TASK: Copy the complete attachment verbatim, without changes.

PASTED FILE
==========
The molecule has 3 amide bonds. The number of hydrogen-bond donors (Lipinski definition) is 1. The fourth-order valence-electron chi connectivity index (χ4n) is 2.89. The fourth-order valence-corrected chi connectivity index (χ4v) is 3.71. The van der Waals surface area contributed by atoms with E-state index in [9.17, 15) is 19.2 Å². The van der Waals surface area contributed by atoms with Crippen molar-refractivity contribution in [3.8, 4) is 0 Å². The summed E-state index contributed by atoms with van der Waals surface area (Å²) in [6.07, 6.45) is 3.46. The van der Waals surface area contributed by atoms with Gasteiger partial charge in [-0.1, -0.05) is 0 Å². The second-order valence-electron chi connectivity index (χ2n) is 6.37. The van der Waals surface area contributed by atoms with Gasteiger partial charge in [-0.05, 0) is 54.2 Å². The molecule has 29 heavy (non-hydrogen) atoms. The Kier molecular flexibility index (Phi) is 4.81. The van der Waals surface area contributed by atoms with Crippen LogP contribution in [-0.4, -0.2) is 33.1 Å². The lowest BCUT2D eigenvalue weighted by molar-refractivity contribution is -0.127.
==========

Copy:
The molecule has 3 amide bonds. The number of hydrogen-bond donors (Lipinski definition) is 1. The fourth-order valence-electron chi connectivity index (χ4n) is 2.89. The fourth-order valence-corrected chi connectivity index (χ4v) is 3.71. The van der Waals surface area contributed by atoms with E-state index in [9.17, 15) is 19.2 Å². The van der Waals surface area contributed by atoms with Crippen molar-refractivity contribution in [3.8, 4) is 0 Å². The summed E-state index contributed by atoms with van der Waals surface area (Å²) in [6.07, 6.45) is 3.46. The van der Waals surface area contributed by atoms with Gasteiger partial charge in [-0.1, -0.05) is 0 Å². The second-order valence-electron chi connectivity index (χ2n) is 6.37. The van der Waals surface area contributed by atoms with Gasteiger partial charge in [-0.05, 0) is 54.2 Å². The molecule has 29 heavy (non-hydrogen) atoms. The Kier molecular flexibility index (Phi) is 4.81. The van der Waals surface area contributed by atoms with Crippen LogP contribution in [-0.4, -0.2) is 33.1 Å². The lowest BCUT2D eigenvalue weighted by molar-refractivity contribution is -0.127.